What Are the Causes of Vision Loss? What Puts a Child at Risk? 

Some babies are born blind or with severe vision loss. This can be caused by many different things, including abnormalities in the development of the eye or injury to eye structures from things like prematurity related retinopathy or infections or by developmental problems or injury to the parts of the brain responsible for vision. Some of the factors placing an infant, toddler, or child at significant risk for visual impairment include:

  • Prematurity, low birth weight, needing to be treated with oxygen at birth, or bleeding in the brain
  • Family history of retinoblastoma, congenital cataracts, or metabolic or genetic disease
  • Infection of mother during pregnancy such as rubella, toxoplasmosis, cytomegalovirus, HIV, and some sexually transmitted infections including herpes, gonorrhea  and  chlamydia)
  • Problems with the central nervous system such as developmental delay, cerebral palsy, seizures, or hydrocephalus.
There are many causes of vision loss. Some cause more severe loss than others. One of the most common conditions is known as retinopathy of prematurity (ROP).

Retinopathy of prematurity (ROP): is an eye problem that occurs mainly in babies born before 31 weeks of pregnancy.  About 90 percent of all infants with ROP are in the milder category and do not need treatment. However, infants with more severe disease can develop impaired vision or even blindness. About 1,100-1,500 infants annually develop ROP that is severe enough to require surgical treatment. About 400-600 infants each year in the U.S. become legally blind from ROP. Some other conditions that cause vision loss at the time of birth or in infancy include:
  • Genetic or metabolic diseases
  • Defects or abnormalities in the eye itself (coloboma, glaucoma, cataracts)
  • Infections, such as cytomegalovirus (CMV)
  • Neurological Visual Impairment (NVI)
Neurological Visual Impairment: this is also known as cortical visual impairment or cortical blindness. Causes include anything that affects the visual pathways in the brain such as sustained congenital brain infections, traumatic and anoxic brain injury. The eyes are normal but the visual processing areas of the brain that interprets incoming visual information, is abnormal. This is the cause for visual impairment in up to 21% of children. Vision is affected in different ways and different visual tasks are affected in each individual case. Some improvement can occur in the first few years of life, and vision often fluctuates. There is no specific treatment other than vision and other early intervention services to optimize the child’s use of his residual vision. Some children develop vision problems after they are born. One of the most serious conditions – but fortunately rare – is called retinoblastoma.


Retinoblastoma: is a rare cancer of the retina. The retina is the innermost layer of the eye, located at the back of the eye that receives light and images necessary for vision. About 250 children in the US are diagnosed with this type of cancer each year. It mostly occurs in children under the age of 5; the highest incidence of the disease occurs between infancy and age 2. Both males and females are affected equally. Retinoblastoma can occur in either eye; however, in about 25 to 30 percent of the cases, the tumor is present in both eyes.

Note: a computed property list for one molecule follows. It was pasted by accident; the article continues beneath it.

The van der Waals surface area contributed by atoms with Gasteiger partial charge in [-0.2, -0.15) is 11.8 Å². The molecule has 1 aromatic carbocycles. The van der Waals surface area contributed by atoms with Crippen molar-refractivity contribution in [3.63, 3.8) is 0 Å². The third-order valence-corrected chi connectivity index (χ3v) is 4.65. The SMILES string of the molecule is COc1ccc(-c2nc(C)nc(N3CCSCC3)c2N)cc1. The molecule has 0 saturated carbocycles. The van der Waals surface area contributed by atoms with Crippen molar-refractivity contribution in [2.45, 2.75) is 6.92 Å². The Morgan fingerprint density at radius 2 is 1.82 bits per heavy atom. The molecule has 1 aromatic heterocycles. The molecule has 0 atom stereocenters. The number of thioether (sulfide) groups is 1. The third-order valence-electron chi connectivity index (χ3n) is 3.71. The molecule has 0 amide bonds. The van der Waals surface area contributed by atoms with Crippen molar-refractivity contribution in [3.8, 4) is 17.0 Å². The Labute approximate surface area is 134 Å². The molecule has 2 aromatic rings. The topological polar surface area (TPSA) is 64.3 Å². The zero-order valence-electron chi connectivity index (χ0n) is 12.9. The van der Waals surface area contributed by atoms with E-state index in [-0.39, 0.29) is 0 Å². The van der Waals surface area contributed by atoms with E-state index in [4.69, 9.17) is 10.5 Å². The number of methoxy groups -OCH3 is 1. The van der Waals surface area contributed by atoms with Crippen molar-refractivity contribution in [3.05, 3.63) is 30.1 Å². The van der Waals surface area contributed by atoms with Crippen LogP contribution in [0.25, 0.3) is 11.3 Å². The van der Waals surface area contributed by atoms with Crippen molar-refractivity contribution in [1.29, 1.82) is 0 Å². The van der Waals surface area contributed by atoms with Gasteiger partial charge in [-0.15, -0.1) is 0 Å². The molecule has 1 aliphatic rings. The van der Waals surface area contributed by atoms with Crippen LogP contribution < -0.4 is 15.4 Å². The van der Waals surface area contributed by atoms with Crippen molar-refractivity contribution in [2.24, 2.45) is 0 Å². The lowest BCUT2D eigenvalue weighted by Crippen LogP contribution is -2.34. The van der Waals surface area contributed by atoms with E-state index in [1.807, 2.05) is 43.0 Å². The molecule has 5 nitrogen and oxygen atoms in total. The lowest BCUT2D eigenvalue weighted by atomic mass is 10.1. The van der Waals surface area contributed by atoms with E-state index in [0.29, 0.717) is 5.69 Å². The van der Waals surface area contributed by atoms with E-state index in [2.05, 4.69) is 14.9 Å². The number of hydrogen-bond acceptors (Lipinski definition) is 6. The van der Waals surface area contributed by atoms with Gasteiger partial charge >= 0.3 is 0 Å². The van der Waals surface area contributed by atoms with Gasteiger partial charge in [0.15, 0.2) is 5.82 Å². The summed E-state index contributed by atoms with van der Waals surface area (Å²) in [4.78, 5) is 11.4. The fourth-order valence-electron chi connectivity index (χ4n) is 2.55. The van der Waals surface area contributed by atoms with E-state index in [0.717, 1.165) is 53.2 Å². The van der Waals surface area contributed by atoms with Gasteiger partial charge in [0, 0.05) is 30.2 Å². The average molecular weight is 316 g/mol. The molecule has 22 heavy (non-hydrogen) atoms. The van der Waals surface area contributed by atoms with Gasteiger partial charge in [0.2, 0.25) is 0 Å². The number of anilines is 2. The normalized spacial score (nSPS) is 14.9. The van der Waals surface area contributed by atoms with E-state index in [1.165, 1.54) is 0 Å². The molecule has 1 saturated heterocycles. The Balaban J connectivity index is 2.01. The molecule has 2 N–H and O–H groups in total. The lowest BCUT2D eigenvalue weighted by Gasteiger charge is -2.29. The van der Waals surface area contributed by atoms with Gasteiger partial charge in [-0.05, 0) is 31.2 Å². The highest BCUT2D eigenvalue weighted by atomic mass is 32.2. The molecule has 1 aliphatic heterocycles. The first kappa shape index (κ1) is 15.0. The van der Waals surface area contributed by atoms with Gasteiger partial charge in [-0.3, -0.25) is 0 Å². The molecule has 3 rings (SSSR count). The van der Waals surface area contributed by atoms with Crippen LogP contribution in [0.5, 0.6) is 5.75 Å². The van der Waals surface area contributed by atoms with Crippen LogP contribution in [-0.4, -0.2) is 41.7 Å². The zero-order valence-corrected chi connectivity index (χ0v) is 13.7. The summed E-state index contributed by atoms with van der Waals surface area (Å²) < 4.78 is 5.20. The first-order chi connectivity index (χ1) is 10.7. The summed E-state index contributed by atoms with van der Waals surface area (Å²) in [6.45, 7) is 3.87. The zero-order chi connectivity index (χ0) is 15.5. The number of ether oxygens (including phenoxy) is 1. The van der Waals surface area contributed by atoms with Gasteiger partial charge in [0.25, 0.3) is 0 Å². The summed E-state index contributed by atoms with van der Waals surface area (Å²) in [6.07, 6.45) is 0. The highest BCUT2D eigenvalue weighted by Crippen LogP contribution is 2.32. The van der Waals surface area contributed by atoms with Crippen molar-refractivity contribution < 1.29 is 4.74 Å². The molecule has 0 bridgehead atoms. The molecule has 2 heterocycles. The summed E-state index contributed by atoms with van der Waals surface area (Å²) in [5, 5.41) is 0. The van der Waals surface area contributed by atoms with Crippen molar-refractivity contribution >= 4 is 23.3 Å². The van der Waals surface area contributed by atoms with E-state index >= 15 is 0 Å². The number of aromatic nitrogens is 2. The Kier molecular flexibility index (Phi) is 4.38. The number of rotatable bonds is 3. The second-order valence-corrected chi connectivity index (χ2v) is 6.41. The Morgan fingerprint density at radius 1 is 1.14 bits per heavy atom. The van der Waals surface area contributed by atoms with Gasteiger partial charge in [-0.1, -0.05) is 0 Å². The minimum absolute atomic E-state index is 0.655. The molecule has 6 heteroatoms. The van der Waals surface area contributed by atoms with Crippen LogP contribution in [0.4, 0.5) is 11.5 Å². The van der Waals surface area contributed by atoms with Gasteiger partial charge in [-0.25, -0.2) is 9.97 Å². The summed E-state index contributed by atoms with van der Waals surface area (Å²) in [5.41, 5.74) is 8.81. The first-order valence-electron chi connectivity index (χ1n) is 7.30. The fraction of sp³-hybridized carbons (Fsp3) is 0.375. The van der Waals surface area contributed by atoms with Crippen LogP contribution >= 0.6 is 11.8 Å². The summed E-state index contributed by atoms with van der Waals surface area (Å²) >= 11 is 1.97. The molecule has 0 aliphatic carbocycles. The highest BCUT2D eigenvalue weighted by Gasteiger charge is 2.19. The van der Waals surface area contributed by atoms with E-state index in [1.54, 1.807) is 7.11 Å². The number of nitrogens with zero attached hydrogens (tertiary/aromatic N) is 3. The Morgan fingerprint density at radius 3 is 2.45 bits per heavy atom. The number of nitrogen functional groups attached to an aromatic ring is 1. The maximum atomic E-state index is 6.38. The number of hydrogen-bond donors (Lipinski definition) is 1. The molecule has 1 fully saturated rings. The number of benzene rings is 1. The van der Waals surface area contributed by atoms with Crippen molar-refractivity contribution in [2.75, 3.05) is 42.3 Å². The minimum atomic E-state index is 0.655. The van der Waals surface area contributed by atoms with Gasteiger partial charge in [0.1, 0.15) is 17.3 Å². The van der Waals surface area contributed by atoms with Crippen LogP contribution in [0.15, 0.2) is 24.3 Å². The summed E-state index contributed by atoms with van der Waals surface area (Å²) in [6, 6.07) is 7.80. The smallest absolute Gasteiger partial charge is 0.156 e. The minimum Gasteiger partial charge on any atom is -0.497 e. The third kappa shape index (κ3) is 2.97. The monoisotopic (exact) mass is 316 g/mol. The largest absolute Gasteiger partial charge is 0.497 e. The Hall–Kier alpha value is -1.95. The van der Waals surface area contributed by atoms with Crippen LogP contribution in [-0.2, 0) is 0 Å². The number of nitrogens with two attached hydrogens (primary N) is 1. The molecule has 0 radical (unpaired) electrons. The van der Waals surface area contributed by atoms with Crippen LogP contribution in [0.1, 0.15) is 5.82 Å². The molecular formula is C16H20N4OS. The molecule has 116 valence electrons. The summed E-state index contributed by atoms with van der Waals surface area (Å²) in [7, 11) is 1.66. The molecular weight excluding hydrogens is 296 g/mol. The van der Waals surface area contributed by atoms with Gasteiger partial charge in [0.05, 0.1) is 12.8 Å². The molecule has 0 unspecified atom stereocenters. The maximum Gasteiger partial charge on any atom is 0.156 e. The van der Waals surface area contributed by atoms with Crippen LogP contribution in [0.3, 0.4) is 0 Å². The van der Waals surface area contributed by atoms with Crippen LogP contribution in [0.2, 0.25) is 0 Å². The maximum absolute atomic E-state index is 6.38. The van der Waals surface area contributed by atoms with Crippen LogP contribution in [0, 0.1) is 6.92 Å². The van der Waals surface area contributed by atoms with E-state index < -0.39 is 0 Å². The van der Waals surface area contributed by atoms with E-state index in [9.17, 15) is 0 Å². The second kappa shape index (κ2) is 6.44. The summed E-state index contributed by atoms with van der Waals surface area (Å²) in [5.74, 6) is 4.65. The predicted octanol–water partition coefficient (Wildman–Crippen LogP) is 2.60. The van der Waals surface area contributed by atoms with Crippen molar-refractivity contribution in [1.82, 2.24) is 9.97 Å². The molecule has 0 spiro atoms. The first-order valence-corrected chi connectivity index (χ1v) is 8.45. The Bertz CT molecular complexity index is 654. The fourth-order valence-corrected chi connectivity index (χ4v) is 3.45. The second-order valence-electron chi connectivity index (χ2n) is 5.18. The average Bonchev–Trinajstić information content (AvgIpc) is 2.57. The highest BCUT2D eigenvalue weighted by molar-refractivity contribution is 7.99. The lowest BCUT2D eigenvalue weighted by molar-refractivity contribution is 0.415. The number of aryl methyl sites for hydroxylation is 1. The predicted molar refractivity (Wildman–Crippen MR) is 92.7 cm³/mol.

Other common conditions are milder and although they may cause some visual impairment, there are treatments which can help.

  • Amblyopia: is the medical term used when the vision in one of the eyes is reduced because the eye and the brain are not working together properly. The eye itself looks normal, but it is not being used normally because the brain is favoring the other eye. This condition is also sometimes called lazy eye.  Amblyopia is best treated during the preschool years. If untreated, amblyopia can cause irreversible visual loss in the affected eye. This is why vision screening in the preschool years is critical.  Amblyopia is the most common cause of visual impairment in childhood. The condition affects approximately 2 to 3 out of every 100 children.
  • Strabismus: is a misalignment of the eyes; one or both eyes may turn in, out, up, or down. If the same eye is chronically misaligned, amblyopia may develop in that eye. With early detection, vision can be restored by patching the properly aligned eye, which forces the misaligned one to regain sight. Surgery or glasses are usually required to realign the eyes.
  • Common vision problems known as refractive errors: refractive errors mean that the shape of the eye doesn’t refract, or bend light properly, so images appear blurred (out of focus). These are the most common vision problems. Refractive errors also can cause eyestrain and/or amblyopia. Nearsightedness is the most common refractive error in older children; others include farsightedness and astigmatism. These refractive errors are usually easily treated with different types of glasses and contact lenses. These vision problems are seen in almost 20% of children.
        • Nearsightedness is poor distance vision (also called myopia), which is usually treated with glasses or contacts.
        • Farsightedness is poor near vision (also called hyperopia), which is usually treated with glasses or contacts.
        • Astigmatism is imperfect curvature of the front surface of the eye, which is usually treated with glasses if it causes blurred vision or discomfort.

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Resources:

Want to learn more about vision loss?

American Association for Pediatric Ophthalmology and Strabismus
www.aapos.org

FamilyConnect (For Parents of Children with Visual Impairments)
www.familyconnect.org

Prevent Blindness America
www.preventblindness.org

The Association for Retinopathy of Prematurity and Related Diseases
www.ropard.org